The capital of this region is the well known city of Florence, another location which is rich in history, as well as boasting a thriving expat community. And that's certainly not all: the region also has popular beaches, providing pensioners retiring in Italy with an idyllic combination of culture, wine and natural beauty.
Lazio, the region which is home to Italy’s capital city Rome, couldn’t be left off the list of the best places to retire in Italy. This region, and the capital, are especially popular with retirees who prioritise healthcare and a large expat community, with a wide range of private and public hospitals to choose from, as well as an extensive English-speaking community.
The capital is also home to one of the highest costs of living in Italy; buying and renting property is generally more expensive compared to the rest of the country, for example. Expats who are after a livelier retirement, however, recommend the region which is also steeped in history and culture.
For those after a luxurious retirement full of relaxation and cultural opportunities, then Lombardy, home to the fashionable city of Milan, could be the perfect destination for you. Expats who have moved to Lombardy rave about the lively cultural scene, the rich history and architectural delights on offer, and of course the wide range of luxury shops to choose from in Milan, not to mention the spectacular areas of natural beauty close by, such as Lake Como.
Along with Lazio, the Lombardy region is also known for its more expensive cost of living, with property prices on the rise.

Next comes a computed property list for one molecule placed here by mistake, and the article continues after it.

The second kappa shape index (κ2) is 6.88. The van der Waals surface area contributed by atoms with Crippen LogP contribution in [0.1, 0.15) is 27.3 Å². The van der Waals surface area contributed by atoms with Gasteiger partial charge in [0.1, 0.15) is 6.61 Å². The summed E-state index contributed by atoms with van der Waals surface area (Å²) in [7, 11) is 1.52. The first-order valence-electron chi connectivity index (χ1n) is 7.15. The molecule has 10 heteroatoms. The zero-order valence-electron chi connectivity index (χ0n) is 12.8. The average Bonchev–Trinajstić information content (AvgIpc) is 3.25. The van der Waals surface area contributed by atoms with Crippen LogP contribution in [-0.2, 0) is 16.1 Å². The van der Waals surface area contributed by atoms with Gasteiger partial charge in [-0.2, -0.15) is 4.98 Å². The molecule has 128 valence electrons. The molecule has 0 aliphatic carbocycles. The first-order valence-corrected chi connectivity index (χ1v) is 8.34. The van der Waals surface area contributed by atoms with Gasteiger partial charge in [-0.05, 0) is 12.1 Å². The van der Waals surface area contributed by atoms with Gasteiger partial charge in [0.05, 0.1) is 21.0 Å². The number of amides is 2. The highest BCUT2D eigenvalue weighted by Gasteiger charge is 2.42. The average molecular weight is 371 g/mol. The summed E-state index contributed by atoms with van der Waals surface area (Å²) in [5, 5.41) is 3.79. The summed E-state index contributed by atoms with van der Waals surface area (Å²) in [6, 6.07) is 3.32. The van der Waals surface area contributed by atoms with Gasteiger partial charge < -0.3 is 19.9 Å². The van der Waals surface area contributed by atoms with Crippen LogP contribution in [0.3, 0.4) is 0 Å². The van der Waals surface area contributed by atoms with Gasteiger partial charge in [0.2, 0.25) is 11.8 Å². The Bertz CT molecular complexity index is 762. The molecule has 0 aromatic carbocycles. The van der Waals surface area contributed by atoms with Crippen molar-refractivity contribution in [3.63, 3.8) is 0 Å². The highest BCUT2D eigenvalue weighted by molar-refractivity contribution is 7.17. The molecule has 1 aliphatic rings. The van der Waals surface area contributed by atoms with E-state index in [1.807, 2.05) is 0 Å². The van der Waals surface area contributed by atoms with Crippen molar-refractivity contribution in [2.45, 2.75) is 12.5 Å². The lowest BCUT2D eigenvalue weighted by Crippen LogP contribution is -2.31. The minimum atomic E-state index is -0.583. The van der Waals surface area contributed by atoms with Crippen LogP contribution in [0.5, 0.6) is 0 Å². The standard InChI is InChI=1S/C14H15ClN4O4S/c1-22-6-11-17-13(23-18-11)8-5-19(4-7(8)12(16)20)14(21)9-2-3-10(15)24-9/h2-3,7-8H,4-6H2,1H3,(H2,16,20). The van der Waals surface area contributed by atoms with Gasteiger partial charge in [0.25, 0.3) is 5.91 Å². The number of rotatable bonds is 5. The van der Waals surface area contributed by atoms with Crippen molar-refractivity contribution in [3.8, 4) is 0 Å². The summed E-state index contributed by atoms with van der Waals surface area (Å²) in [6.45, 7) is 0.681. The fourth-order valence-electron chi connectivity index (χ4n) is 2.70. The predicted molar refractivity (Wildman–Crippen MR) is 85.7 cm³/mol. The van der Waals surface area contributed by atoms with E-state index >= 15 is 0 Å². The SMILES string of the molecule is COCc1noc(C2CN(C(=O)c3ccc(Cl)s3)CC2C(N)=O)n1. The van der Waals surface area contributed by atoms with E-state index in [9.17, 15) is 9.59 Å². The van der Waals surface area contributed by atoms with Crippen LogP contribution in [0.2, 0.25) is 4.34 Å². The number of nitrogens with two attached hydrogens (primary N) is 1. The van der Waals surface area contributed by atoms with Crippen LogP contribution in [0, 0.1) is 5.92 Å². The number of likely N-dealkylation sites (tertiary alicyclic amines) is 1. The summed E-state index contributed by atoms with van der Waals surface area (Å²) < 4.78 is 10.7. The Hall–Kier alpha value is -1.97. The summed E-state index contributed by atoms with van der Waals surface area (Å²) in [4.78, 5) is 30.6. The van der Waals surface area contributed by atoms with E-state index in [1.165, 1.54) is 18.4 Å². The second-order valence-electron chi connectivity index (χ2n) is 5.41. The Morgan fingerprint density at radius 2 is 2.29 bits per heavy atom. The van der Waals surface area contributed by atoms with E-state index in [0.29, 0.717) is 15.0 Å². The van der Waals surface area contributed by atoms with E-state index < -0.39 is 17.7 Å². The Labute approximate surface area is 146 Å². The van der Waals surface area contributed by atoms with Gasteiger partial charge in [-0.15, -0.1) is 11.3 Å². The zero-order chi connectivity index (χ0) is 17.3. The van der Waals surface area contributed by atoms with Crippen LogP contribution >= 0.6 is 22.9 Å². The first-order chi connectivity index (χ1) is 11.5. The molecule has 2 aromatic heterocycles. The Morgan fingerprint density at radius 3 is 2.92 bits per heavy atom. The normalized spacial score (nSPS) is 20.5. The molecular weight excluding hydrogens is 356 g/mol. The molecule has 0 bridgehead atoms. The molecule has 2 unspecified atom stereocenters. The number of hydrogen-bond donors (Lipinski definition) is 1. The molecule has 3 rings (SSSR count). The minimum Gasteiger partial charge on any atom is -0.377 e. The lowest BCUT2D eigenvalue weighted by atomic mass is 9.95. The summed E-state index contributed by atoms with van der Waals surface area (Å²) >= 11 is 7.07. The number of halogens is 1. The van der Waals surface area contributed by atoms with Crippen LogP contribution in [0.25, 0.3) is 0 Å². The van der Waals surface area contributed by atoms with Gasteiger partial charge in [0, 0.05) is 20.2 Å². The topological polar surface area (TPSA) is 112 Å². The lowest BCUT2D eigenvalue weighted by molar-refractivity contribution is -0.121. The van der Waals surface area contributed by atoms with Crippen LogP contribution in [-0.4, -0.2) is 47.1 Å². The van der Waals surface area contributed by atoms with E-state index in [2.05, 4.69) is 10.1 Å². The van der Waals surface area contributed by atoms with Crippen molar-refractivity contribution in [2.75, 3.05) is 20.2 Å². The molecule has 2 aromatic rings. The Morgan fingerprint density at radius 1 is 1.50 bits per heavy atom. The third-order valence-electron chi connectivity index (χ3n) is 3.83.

What you need to know if you want to retire to Italy in 2021
Retiring in Italy in 2021 is a fairly straightforward process if you are an EU citizen, making the country a particularly attractive option for pensioners. If you are a citizen from outside the European Union, including the UK now that Brexit has already happened, then the process is more complicated but by no means impossible: you will require an entry visa to retire in Italy, a process that will have to be undertaken at the Italian Embassy in your home country before moving. As part of this process, you will also have to be able to demonstrate that you have sufficient income to fund your basic living costs. If you are planning to retire in Italy, whether you’re from the EU or beyond, there are several important aspects you must consider such as the retirement residency law, healthcare, tax information and visas. For all the information, check out our guide on retiring in Italy for expats.
What will happen to pensioners in Italy because of Brexit?
The Brexit transition period has ended and British expats who live abroad are starting to see what life is like post-Brexit. One of the biggest questions asked by British citizens who have retired in Italy or who are planning to do so, regarding the consequences of Brexit and whether they will have guaranteed rights in Italy. Retiring to Italy after Brexit is still possible, it just requires a little more planning and paperwork compared to before.
First and foremost, the UK government has stated that it will continue to pay a State Pension to those eligible in the European Union after Brexit and that despite Brexit, things shouldn’t change too dramatically for expats living abroad in the EU. If you want to retire to Italy in 2021, then you, in most cases, will need to apply for “Elective residence”. This type of residence in Italy is only for people who can support themselves without working. Going to Italy on holiday or to your holiday home, or to visit property don't require a visa, but if you plan to move permanently, then you must apply for and obtain a visa in the UK before your move to Italy.
Therefore, if you want to be covered in Italy after the transition period (which ended on 31st December 2020), all you need to do is make sure that you are a legal resident in Italy (including a new document that has recently been announced) and you will be covered by what is known as the Withdrawal Agreement. This means that your rights will be protected for as long as you remain resident in Italy. Find out more about what Brexit means for expats living in Italy.